Principles of Economics/Multipliers
The multiplier effect refers to the idea that an initial spending rise can lead to even greater increase in national income. In other words, an initial change in aggregate demand can cause a further change in aggregate output for the economy. This is because the newly circulated money changes hands several times, each time shrinking in amount due to savings yet adding more to economic activity. Eventually, this cycle involves infinitesimally small amounts of money, so the cycle actually does come to an end, based on the basic geometric series rule:
- For example: A company spends $1 million to build a factory. This money goes to builders, who in total now have $1 million. They may save 25% of that and use the rest to buy goods. The producers of those goods obtain 75% of the original $1 million and save 25% of that, then spend some more. The multiplier here is 4, because an initial $1 million injected into the economy eventually becomes used the equivalent of four times.
Note: In the following examples the multiplier is the right-hand-side equation without the first component.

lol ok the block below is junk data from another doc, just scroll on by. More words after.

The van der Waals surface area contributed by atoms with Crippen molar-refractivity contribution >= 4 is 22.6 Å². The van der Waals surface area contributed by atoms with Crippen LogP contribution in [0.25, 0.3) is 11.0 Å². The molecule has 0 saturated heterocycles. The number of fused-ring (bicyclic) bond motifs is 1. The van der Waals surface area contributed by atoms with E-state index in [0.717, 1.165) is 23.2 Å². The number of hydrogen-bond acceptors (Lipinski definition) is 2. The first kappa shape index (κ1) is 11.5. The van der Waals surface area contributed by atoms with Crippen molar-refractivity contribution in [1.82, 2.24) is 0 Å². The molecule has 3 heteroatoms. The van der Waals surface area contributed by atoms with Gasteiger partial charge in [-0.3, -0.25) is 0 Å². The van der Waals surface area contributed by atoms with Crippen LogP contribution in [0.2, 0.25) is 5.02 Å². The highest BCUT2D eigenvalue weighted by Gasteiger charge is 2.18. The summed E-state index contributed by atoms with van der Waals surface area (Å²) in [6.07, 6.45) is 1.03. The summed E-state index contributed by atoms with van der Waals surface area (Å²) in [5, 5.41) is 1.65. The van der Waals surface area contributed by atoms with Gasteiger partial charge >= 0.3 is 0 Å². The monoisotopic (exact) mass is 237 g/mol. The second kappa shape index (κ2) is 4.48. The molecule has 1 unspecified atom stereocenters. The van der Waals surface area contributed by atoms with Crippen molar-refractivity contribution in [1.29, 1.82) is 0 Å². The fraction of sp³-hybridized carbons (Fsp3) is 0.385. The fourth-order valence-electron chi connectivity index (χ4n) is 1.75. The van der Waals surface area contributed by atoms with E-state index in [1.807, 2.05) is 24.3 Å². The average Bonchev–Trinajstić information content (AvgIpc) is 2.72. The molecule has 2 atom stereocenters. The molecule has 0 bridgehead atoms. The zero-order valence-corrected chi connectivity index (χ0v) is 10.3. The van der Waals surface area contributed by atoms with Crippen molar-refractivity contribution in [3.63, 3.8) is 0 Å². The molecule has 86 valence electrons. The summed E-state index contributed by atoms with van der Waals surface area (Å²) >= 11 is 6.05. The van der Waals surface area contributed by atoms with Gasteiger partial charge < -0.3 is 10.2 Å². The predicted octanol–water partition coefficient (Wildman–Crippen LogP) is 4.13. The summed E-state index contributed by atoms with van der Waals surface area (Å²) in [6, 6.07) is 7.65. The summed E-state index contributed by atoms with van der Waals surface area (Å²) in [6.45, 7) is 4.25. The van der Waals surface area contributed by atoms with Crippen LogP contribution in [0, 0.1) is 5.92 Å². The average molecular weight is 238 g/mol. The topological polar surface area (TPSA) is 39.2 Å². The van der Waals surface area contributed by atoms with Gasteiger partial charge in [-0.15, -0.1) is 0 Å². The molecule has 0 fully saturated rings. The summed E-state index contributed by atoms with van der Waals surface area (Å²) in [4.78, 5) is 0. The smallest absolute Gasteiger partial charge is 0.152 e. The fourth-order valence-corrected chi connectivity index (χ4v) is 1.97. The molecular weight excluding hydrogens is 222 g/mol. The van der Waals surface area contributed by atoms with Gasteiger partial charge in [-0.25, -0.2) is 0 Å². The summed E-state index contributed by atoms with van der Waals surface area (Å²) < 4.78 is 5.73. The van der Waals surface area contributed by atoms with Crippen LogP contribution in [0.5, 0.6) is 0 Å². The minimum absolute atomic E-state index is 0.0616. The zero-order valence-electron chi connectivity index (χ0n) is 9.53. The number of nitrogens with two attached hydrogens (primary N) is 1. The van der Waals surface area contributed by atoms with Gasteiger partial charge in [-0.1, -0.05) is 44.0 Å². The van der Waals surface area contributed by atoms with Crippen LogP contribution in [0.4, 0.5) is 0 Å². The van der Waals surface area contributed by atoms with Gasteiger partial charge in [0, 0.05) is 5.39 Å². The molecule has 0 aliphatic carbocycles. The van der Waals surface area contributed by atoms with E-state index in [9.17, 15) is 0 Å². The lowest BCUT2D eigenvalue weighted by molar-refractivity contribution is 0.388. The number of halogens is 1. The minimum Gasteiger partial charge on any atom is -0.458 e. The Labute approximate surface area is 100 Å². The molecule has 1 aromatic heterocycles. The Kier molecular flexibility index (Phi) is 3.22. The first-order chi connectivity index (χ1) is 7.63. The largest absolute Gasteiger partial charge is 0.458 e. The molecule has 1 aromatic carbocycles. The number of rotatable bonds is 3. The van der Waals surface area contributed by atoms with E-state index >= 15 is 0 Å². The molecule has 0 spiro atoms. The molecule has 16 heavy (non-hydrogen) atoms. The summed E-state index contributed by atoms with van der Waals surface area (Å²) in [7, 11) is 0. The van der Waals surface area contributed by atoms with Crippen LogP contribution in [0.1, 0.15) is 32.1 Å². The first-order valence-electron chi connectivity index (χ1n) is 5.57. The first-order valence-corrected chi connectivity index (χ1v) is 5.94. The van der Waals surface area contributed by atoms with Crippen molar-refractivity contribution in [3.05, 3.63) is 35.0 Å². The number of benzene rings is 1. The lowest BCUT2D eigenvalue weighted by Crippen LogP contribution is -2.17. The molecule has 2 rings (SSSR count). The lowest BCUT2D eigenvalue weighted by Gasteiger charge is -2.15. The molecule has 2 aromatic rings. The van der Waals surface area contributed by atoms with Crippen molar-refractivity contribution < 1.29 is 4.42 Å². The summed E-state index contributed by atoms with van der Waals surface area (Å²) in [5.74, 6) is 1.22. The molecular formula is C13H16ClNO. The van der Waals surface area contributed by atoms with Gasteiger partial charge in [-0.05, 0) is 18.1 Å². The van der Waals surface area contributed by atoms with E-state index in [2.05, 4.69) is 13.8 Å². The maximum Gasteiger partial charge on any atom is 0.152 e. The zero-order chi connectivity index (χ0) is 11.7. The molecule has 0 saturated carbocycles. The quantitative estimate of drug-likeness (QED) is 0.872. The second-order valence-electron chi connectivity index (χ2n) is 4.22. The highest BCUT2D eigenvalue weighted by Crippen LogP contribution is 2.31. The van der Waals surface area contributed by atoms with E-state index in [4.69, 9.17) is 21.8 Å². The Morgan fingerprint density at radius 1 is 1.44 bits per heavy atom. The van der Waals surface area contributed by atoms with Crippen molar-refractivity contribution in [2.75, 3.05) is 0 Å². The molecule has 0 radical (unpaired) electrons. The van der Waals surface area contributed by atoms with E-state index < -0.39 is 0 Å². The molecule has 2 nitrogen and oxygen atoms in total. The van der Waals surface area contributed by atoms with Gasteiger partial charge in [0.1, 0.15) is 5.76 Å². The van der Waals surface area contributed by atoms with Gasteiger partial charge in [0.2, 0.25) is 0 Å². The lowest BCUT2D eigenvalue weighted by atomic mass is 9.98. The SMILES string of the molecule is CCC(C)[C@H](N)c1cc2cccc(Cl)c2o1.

- y is original output (GDP)
- is marginal propensity of consumption (MPC)
- is original income tax rate
- is marginal propensity to import
- is change in output (equivalent to GDP)
- is change in lump-sum tax rate
- is change in income tax rate
- is change in government spending
- is change in aggregate taxes
- is change in investment
- is change in exports
Standard Lump-sum Tax EquationEdit
Note: only is here because if this is a change in lump-sum tax rate then is implied to be 0.
Standard Income Tax EquationEdit
Note: only is here because if this is a change in income tax rate then is implied to be 0.
Standard Government Spending EquationEdit
Standard Investment EquationEdit
Standard Exports EquationEdit
Balanced-Budget Government Spending EquationEdit